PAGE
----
UPDATED: 12:50 p.m.
PHILADELPHIA (KYW Newsradio) -- The number of homicides in Philadelphia this year has reached 363, which is already higher than last year’s total of 356. It's a “grim milestone,” say top police officials who spoke to reporters Tuesday morning about the work that needs to be done.
Several people were killed on Monday and early Tuesday morning to add to the total. That includes a Lowe’s employee who was shot dead in the home improvement store's parking lot on Columbus Boulevard in South Philadelphia on Monday afternoon. Another man, who police say was targeted, was killed inside a Chinese takeout restaurant in the Kingsessing section of the city just after midnight on Tuesday.
Homicides are up 40% compared to a year ago. Police Commissioner Danielle Outlaw says these aren’t just numbers. These are lives and communities that are hurting
“Every time someone walks out their door, they’re reminded of this tragedy that happened here, and then they’re on pins and needles wondering if their safety is impacted as well,” she said.
Why such a drastic increase?
“That’s a million-dollar question," Outlaw said. "We’ve seen the numbers are being driven up during this pandemic period. But we also know the numbers were steadily increasing since years ago.”
Homicide numbers have been going up since 2017. That was the first year since 2012 that there were more than 300 victims in the city.
There’s no one thing that’s to blame, says Deputy Commissioner Ben Naish.
“Does it have to do with groups? Does it have to do with people having a sense of desperation? Does it have to do with the Covid crisis, the pandemic? I think all those are factors," Naish said.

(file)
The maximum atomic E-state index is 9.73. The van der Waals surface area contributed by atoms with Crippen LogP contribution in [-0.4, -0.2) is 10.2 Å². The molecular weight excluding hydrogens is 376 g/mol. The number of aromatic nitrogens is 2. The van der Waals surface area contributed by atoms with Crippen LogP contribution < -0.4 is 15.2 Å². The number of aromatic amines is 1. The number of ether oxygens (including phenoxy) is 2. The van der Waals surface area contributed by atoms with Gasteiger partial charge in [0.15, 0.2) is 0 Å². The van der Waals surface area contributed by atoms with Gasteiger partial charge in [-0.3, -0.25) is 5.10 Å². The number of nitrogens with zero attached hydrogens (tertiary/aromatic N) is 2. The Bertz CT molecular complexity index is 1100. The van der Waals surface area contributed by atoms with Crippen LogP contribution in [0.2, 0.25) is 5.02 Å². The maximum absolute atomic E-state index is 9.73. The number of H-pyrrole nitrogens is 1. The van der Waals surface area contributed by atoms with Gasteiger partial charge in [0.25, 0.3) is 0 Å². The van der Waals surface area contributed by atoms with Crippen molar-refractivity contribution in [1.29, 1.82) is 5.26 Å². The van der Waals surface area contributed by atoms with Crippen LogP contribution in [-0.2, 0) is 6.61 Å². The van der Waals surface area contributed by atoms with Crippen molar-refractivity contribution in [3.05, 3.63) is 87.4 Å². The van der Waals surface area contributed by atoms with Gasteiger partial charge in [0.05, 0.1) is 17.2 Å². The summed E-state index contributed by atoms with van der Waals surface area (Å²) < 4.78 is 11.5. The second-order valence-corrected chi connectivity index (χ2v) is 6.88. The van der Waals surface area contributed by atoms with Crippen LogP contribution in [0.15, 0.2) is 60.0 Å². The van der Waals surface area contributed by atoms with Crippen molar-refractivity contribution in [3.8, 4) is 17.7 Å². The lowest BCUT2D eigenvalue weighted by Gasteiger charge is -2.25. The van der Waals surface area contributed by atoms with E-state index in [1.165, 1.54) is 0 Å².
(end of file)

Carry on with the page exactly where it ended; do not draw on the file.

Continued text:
And there’s no single fix, either. Outlaw says policing is only part of the solution. She says everyone needs to work together: law enforcement, the district attorney's office, the community.
“There must be real consequences for those who engage in gun violence,” Outlaw said. “Consequences that not only hold those actors accountable but that also serve to deter others from committing these acts of gun violence in our communities in the first place.”
The commissioner also highlighted positives. For the 28-day period from the beginning of September to October, homicides trended downward 10% compared to the month before. She named 10 districts that have seen drops.
A data driven approach, and more gun- and drug-related arrests, has helped, she says, but there’s too much to do, especially after several were killed this week.
“We are not giving up," she said. "We are not waving the white flag. And we are not taking our foot off the gas."